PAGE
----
July 28, 2015, Defendants filed and served a Motion in the
State Court Action for Judgment on the Pleadings. The
Superior Court denied the Motion for Judgment on the
Pleadings on October 13, 2015. There have been no subsequent
proceedings in connection with the State Court Action.
Id. ¶ 9.
13, 2016, Plaintiff filed the present Complaint. Id.
¶ 13. The Complaint was served upon Defendants on or
about August 29, 2016. Id. ¶ 14. On September
6, 2016, Defendants filed and served their Answer and
Affirmative Defenses to the Complaint. Id. ¶
15. The parties have engaged in discovery.
shall be entitled to summary judgment “if the
pleadings, depositions, answers to interrogatories, and
admissions on file, together with the affidavits, if any,
show that there is no genuine issue as to any material fact
and that the moving party is entitled to a judgment as a
matter of law.” Fed.R.Civ.P. 56(c). When deciding a
motion for summary judgment, the Court must review the
evidence in the light most favorable to the nonmoving party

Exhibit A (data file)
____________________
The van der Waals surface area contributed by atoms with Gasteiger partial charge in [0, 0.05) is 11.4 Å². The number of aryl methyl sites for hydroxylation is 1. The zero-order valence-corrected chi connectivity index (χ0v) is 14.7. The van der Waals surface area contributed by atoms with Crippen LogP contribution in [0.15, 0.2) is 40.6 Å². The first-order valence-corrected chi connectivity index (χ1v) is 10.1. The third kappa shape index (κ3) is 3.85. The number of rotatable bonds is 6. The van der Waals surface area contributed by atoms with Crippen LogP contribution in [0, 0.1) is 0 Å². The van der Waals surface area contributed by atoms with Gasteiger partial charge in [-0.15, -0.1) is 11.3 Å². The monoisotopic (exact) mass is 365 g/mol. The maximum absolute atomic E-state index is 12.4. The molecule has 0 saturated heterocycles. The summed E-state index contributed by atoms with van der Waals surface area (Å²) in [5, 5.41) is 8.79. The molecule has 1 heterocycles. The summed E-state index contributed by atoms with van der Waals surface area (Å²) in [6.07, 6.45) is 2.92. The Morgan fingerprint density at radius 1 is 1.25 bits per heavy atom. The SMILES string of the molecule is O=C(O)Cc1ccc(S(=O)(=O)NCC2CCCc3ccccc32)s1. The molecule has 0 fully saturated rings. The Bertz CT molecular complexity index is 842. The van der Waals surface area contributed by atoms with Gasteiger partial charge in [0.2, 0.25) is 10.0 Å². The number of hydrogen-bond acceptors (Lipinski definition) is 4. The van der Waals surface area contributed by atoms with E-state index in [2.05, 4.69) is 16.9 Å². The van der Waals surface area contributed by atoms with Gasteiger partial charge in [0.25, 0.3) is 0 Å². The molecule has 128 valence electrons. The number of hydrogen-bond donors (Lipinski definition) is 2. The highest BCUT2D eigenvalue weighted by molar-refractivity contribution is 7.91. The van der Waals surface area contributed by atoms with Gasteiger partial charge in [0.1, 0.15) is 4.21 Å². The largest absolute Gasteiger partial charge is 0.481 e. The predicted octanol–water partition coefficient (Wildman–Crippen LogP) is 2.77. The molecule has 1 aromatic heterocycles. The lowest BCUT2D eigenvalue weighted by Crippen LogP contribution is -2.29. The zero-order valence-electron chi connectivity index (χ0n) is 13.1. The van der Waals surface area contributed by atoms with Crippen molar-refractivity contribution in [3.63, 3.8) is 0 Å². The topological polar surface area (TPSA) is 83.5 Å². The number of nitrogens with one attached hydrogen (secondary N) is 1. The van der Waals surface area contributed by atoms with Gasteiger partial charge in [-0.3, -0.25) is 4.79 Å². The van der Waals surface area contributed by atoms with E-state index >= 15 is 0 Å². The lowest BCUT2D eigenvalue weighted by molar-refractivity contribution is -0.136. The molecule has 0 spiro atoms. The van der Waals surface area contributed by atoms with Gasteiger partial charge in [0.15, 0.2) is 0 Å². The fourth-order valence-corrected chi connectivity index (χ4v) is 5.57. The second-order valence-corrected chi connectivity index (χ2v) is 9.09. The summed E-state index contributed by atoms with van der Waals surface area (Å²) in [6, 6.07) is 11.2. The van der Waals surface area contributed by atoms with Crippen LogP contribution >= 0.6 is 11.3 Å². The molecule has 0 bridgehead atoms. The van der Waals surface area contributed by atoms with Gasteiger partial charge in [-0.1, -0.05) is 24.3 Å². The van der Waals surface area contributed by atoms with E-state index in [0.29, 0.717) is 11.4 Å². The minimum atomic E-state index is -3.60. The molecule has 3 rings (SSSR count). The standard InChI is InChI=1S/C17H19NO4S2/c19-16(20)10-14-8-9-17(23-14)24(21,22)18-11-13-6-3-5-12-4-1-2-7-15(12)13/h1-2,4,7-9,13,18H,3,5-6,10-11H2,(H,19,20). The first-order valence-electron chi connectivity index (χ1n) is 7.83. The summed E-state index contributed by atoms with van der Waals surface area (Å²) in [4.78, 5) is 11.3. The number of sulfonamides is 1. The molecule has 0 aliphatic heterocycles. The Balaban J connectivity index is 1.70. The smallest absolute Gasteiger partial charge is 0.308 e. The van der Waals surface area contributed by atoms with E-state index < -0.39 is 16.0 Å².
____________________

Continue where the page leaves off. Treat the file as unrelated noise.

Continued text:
and draw all reasonable inferences in the nonmoving
party's favor. Cadle Co. v. Hayes, 116 F.3d 957,
959 (1st Cir. 1997).
judgment involves shifting burdens between the moving and the
nonmoving parties. Initially, the burden requires the moving
party to aver “an absence of evidence to support the
nonmoving party's case.” Garside v. Osco Drug,
Inc., 895 F.2d 46, 48 (1st Cir. 1990)
(quoting Celotex Corp. v. Catrett, 477 U.S. 317, 325
(1986)). Once the moving party meets this burden, the burden
falls upon the nonmoving party, who must oppose the motion by
presenting facts that show a genuine “trialworthy issue
remains.” Cadle, 116 F.3d at 960 (citing
Nat'l Amusements, Inc. v. Town of Dedham, 43 F.3d
731, 735 (1st Cir. 1995); Maldonado-Denis v.
Castillo-Rodriguez, 23 F.3d 576, ...